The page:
A white and a red rose was placed on Jo Cox's empty seat in the House of Commons as MPs paid an emotional and tearful tribute to their late colleague.
The simple gesture - white for her home county of Yorkshire and Labour red - was one of many striking moments of an hour-long special session of Parliament.
After close friends and MPs from rival parties shared stories and hailed a politician who had a remarkable impact during a short life, MPs broke in to a round of applause as they departed the chamber - with some turning to her husband and children in the public gallery.
Parliament was recalled specifically today so MPs could speak about their memories of the 41-year-old. MPs all wore the white rose and many wiped away tears.
Labour leader Jeremy Corbyn said the MP for Batley and Spen had “spent her life serving and campaigning for other people”.
“We have lost one of our own and our society has lost one of our very best,” he said.
“The horrific act that took her from us was an attack on democracy and our whole country has been shocked and saddened by it.”
“Jo Cox didn’t just believe in loving her neighbour, she believed in loving her neighbour’s neighbour. She saw a a world of neighbors. She believed every life counted equally.”
Tearful Labour MP Rachel Reeves, a friend of 20 years, told the chamber how a new MP will be elected but “no one can replace a mother”.
She movingly recounted how her colleague fought against “hatred, intolerance and injustice”, and that it "now falls on all of our shoulders to carry on Jo’s work".
Jonathan Reynolds recounted how his fellow Labour MP sought to reassure his wife, Claire, when she was breastfeeding at a Labour conference event.
Mr Reynolds said: “It was at Labour Party conference about five years ago that my wife was breastfeeding my daughter at a fringe event and feeling self-conscious about it – some older comrades still not at ease with that sort of thing.
“Jo saw that and she sat down next to Claire and began to feed her own son just to show solidarity with Claire and to make her feel better. It’s just an example of how she always thought of others in her every day life.”
Friend Alison McGovern said Mrs Cox's life had “real meaning”, praising her compassion and support for others.
The Labour MP quoted from one of her friend’s own speeches in the Commons to highlight her desire to help people all over the world, including when she called on the UK government to take in 3,000 unaccompanied child refugees in Europe.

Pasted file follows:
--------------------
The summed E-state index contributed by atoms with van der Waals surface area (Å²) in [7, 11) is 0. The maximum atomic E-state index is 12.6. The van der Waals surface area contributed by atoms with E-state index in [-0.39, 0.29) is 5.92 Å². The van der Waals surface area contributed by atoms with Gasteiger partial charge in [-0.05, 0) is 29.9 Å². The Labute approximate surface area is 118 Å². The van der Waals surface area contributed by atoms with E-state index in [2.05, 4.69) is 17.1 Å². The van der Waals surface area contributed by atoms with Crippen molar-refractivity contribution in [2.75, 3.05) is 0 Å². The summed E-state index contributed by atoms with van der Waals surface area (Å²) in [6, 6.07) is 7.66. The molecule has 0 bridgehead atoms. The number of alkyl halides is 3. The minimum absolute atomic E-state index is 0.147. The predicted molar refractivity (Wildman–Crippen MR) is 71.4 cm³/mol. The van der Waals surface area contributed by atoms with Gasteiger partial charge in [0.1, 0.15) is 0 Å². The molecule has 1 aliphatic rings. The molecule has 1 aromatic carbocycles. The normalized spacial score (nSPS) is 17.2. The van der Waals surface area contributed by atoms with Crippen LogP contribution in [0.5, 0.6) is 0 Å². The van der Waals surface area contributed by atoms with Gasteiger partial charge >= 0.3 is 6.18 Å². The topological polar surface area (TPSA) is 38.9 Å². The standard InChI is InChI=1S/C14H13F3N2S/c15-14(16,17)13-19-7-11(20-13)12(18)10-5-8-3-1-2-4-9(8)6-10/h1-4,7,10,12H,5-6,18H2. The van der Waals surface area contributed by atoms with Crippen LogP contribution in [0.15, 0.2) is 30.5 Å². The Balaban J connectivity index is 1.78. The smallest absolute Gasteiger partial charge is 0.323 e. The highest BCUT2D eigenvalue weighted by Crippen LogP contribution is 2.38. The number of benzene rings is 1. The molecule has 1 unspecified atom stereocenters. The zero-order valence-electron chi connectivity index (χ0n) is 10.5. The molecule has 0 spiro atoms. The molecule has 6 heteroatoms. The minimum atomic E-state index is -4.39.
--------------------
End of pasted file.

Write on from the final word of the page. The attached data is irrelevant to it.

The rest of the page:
“Who can blame desperate parents for wanting to escape the horror that their families are experiencing?
“Children are being killed on their way to school, one in three children have grown up knowing nothing but fear and war.
"Those children have been exposed to things no child should ever witness, and I know I would risk life and limb to get my two precious babies out of that hellhole,” quoted McGovern.
She added: "Jo Cox’s life had real meaning. She gave love to us all and that can never be lost. We may feel lost today but inside us all the love is still there.”
Labour's Stephen Doughty, who worked with Mrs Cox at Oxfam before they were MPs, told stories about his "kind, caring, passionate, principled" friend.
"We’re told the flowers of Yorkshire are like the women of Yorkshire, every stage of their growth has it’s own beauty but the last stage is always the most glorious.
"And it was glorious, Jo. To be honest, I was always a bit envious of her. She was energetic, she was brave, she was dynamic, she was fit, she was beautiful, she was passionate.
"I can’t ever recall seeing her sad, negative or without hope. She once told me in a one-to-one meeting in Oxfam that she didn’t do touchy feely, because I was being too emotional and we needed to get on with it.
"We needed to sort out the campaign we were working on, she believed in building bridges, she was fiercely Labour to the core but when she thought our party was on the way out of government, she knew there were bigger things at stake."
Introducing the tributes, Commons speaker John Bercow described Mrs Cox as “caring, eloquent, principled and wise”.
“Above all she was filled with and fuelled by love for humanity. Devoted to her family and a relentless campaigner for a equally human right and social justice.”
He added: “Jo was murdered in the course of her duty, serving constituents in need. She fought for them. Just as she fought for others at home and abroad who were victims of poverty, discrimination or injustice.
“An attack like this strikes not only at an individual but at our freedom. That is why we assembly here both to honor Jo and to redouble our dedication to democracy.”
David Cameron spoke of the sadness the country felt at the killing of the "loving, determined, passionate and progressive politician".
He said: "We are here today to remember an extraordinary colleague and friend. Jo Cox was a voice of compassion whose irrepressible spirit and boundless energy lit up the lives of all who knew her, and saved the lives of many she never, ever met.
"Today we grieve her loss, and we hold in our hearts and prayers her husband Brendan, her parents and sister, and her two children who are just three and five years-old.
"We express our anger at the sickening and despicable attack that killed her as she did her job serving her constituents on the streets of Birstall.
"Let me join the leader of the Opposition in his moving words in praising Bernard Kenny and all those who tried to save her.
"But above all in this House we pay tribute to a loving, determined, passionate and progressive politician, who epitomised the best of humanity and who proved so often the power of politics to make our world a better place."
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